San Francisco Rumors
After spending a dollar apiece on tickets, Gary Johnson and Erik Kellner got their money’s worth. Through a haze of cigarette smoke at the Cow Palace, the San Ramon High School seniors watched the first NBA game played on the West Coast and made memories that have lasted a lifetime. The Warriors, who were still playing in Philadelphia, had nothing to do with that game on Jan. 11, 1959. Rather, a standing-room-only crowd of 13,652 cheered loudly as the Boston Celtics won an overtime thriller over the Minneapolis Lakers, 109-106, in what was essentially an audition as the Lakers pondered a move to San Francisco.
A confluence of interests made the game happen. The Lakers were losing money in Minneapolis and were eager to sample a West Coast city. San Franciscans wanted to prove that the Cow Palace (technically in Daly City) could attract an NBA-sized crowd, and the powerhouse Celtics were an ideal opponent with two former University of San Francisco stars: Bill Russell and K.C. Jones.
San Francisco looked like an even bigger winner than Boston. The Chronicle’s big postgame headline atop the sports section read, “Lakers lose, may move to S.F.” Lakers owner Robert Short added fuel to that fire, saying, “There is a good possibility that we’ll move to San Francisco next year.” Short then scheduled a second Lakers game in San Francisco for a month later, this time against the last-place Cincinnati Royals, to see if local fans would show up for an unglamorous opponent. As it turned out, they did not – only 2,723 fans arrived for a one-point Lakers win.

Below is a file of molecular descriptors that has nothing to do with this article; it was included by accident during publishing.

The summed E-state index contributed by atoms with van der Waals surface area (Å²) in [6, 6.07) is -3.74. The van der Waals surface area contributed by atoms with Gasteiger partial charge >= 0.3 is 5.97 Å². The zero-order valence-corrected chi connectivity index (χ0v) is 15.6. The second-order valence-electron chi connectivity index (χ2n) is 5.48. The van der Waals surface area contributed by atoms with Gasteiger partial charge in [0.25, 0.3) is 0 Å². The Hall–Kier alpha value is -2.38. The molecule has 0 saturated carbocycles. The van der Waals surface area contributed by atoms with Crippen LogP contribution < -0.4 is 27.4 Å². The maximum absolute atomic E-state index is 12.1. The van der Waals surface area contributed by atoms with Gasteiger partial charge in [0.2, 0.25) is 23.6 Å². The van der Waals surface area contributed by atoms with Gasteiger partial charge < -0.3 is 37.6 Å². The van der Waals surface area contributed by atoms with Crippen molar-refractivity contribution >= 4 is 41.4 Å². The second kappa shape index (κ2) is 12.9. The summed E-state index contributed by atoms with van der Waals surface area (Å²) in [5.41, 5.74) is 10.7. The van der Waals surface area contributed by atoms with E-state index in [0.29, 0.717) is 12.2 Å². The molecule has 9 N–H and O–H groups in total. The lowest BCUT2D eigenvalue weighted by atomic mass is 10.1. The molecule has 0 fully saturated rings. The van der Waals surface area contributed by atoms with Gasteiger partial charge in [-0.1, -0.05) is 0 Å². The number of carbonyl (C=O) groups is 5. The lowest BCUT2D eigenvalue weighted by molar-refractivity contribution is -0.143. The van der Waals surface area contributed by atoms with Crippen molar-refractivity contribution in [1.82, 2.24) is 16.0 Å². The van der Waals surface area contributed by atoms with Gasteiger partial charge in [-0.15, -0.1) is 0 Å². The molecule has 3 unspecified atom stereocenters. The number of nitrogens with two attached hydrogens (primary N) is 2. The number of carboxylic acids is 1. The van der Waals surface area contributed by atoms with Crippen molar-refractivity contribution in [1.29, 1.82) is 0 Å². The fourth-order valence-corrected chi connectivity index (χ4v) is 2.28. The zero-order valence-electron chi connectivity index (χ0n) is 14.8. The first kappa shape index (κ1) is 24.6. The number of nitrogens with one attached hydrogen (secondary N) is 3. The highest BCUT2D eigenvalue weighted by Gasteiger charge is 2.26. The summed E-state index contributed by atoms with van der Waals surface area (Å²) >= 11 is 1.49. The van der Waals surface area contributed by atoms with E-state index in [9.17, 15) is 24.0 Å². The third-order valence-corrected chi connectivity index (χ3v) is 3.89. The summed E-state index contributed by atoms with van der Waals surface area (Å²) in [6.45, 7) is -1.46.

Rising star NBA photographer Jordan Jimenez (@__jsquared on Instagram) released pictures of a scrimmage involving Stephen Curry and other Warriors players including Eric Paschall, Kevon Looney, Marquese Chriss, Ky Bowman, and Juan Toscano-Anderson this morning. The post also includes Jeremy Lin in a solo shot and, for good measure, a source confirms to me that Lin was, indeed, at the pickup run last week which was held in San Francisco — it’s actually quite easy to figure out which gym.
Many, many, many were critical of the Warriors’ move before the 2019-20 season, highlighting how many in Oakland and the East Bay are still upset about the team’s departure to San Francisco. For 47 seasons — and parts of others before that — the Warriors played games at the Coliseum Arena. So their recent “Oakland Forever” dedication, a campaign for which the jersey is central, felt oxymoronic. The common retort from many, Oaklanders and not, was that if the Warriors were so allied with Oakland the team should pay the $40 million it owes. The day before they officially revealed the new uniform, it was reported by the San Francisco Chronicle that the Warriors were petitioning the California Supreme Court to appeal a ruling they owe the Oakland-Alameda County Coliseum Authority. The $40 million is the remaining debt the municipality took out in 1996 to renovate Oakland Arena, with the Warriors playing the 1997-98 season in San Jose during the construction.
This $40 million is the result of Oakland and Alameda County being a mark. I was at Clark Atlanta University when that deal was signed, so I’m not familiar with the climate of the times outside of what I can research. But I’d be willing to bet this was another example of a city bending over backward for a sports team. It’s a lesson every party involved needs to own. First, to the municipalities who arranged this deal: You got played. I’ve seen the contract. I shared it with lawyers and they saw the same thing. The Oakland and Alameda County officials who crafted this agreement, or hired lawyers to craft this agreement, did this to themselves.